Finally when I was up and moving around again, I rolled to the common room and learned about a virus that prevented any visitors from visiting. Not that anyone came to visit me. Who wants to visit a sad place; it reminds them they may end up here, living on chrysanthemum hall wearing diapers and a bib.
A few days or weeks or months or who the heck even knows what day it was anymore a horrific video played on the TV. Long after I returned to my room and the lights were off, the video played over and over in my mind. Then came the protests.
The next morning I wrote an apology to physical therapy.
“I’m sorry I behaved badly. Please can I begin again? I pinky promise (the best kind) to work hard and give it my all.”
Days later, how many I don’t know. I’ve come to believe days don’t matter here they are only something to survive like food poisoning.
Another video surfaced.
A different state.
A different situation.
Same deadly outcome.
I watched more protests and shed more tears. All around me nurses answered phones, dispensed meds and did other “nursey” things. Residents played bingo, sang songs and cried to go home. My thoughts somersaulted. I sat next to the fish aquarium and counted fish laps. Then I counted grains of gravel.
Visitors came and waved through the big front window. Millie (I don’t know her last name) turned 90. We had a tiny birthday party. Her family watched through the dining room windows. They brought big blue balloons.
After the party my thoughts continued to flip flop. What can a gray old woman do? What is possible? What might I do? How many people will hold me down?
At P.T., I sweat willpower to grow stronger. During my breaks, I brought a newspaper to sweat and grow resolve.
One morning, after oatmeal, I asked for a mask and art supplies. I grinned and rolled to my room. After I made a huge sign I put my mask on and snuck out the side door rolling past the front courtyard. The sunshine warmed my skin. A breeze! I felt a breeze blow across my skin. I almost forgot what a breeze felt like. I positioned myself close enough to smell the road. A grasshopper jumped up and landed on my knee. I exhaled and hoisted my sign high above my head. The grasshopper jumped on my head and thumped around. I like to think that Fern remembered me and sent Mr. Grasshopper my way.
Almost immediately, the responses started.
The horns fueled me. After a short time the muscles in my arms screamed in pain but I refused to let them win. A nurse called to me from the door. I swallowed hard and ignored her. My mother would be so disappointed in me ignoring authority. The nurse yelled again. My hand went up and I gave the friendliest wave possible. There, Mom would approve of my cordialness. Then I turned half way and pointed to my mask. Mom would also so approve of me wearing my mask correctly.
Day after day, the three of us sat by the road. Me, my mask and my sign. I flew solo for the first I don’t know, day or week. The sun burned my skin, my lips chapped and I missed playing bingo.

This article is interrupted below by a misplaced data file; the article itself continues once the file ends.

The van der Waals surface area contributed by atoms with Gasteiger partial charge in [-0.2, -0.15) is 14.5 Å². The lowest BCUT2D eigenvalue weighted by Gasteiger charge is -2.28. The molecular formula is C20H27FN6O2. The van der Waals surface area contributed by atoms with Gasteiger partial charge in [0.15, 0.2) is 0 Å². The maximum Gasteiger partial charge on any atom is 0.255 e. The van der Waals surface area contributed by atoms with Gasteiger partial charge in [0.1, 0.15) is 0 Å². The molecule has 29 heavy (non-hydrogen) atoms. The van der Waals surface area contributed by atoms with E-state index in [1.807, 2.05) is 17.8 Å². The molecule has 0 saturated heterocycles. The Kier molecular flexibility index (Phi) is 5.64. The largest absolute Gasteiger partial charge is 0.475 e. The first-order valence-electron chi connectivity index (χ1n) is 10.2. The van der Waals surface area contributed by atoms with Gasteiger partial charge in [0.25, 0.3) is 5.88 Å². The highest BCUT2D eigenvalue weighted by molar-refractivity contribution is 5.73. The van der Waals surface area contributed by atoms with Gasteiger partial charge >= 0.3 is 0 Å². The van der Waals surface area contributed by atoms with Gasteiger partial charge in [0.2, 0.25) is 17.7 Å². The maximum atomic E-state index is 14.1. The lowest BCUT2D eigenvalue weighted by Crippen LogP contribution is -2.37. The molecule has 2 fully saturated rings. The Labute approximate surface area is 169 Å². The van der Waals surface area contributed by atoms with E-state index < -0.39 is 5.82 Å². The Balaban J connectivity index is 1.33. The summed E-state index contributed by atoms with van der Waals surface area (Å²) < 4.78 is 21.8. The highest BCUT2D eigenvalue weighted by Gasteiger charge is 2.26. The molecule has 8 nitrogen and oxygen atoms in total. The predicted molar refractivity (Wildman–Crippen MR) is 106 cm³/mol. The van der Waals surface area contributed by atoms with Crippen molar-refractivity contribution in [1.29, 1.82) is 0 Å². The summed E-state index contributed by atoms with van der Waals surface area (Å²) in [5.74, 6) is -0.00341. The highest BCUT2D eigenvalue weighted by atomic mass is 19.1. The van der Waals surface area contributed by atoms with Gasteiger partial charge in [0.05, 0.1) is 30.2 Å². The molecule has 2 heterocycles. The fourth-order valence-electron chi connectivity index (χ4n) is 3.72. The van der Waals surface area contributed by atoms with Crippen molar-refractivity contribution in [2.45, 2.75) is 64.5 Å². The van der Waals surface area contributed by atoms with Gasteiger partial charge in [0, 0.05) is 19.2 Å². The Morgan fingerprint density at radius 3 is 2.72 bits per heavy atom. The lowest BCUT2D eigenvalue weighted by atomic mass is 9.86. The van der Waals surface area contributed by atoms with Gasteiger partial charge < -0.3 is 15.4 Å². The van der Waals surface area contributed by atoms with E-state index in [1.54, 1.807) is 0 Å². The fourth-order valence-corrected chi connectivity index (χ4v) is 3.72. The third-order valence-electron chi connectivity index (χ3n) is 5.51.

One night after some sort of soft questionable meat dinner, the activity director helped me make another larger sign. Polly Macintosh (who wears pink curlers in her hair all day) asked me if she could join me.
“I hope you are going to keep your curlers in.” I said. “The pink will draw more attention to our cause.”
With her eyes, she measured me up. “The curlers are in a wig.” She exhaled. “I’m bald.”
I pointed at her and then back at myself. “We roll after oatmeal.”
And then there were two.
As I was finishing some sort of beige-ish casserole for dinner Floyd (I don’t know his last name) came up to my table. Floyd wears a bow tie above his bib. He walks with an aluminum walker with a plaid knapsack. In all my time here I’ve never seen Floyd without a bib. Or a bow tie.
“I don’t think it’s safe for you girls to be out by the road without a man. So I’ll be accompanying you two tomorrow.”
And then there were three!
After that came four and five and ten. The dietary staff packed brown bag lunches for us.
Joey Markus from Action News 24 came to interview us.
“So I have a plan.” I say. “It goes like this. Lift, honk. Lift, honk.” I handed my sign to Joey. “Now you try it.”
He hoisted the sign high above his head.
He lifted it higher.
He nodded and stretched up higher. “Wow.”
“That's all I do. It gets the word out. When all you have are words, you use them. It takes sweat and courage to build change and to not quit. We’re building unity and love for all. Any big mouth simpleton dimwit can lie, stomp and destroy.” I stood up, felt a sharp pain quickly I sat back down. Yikes, I’m always getting ahead of myself. “Growing up it was our family tradition to not make waves. But it’s time for me to do my part and make waves. Commit your words to raise others up, and everybody wins.” I opened my brown bag and offered Action News 24 Joey half of my peanut butter sandwich. “Stick around, unite with us on my newest endeavor, maybe, just maybe--- we can break some horrific traditions and change our world. Together.”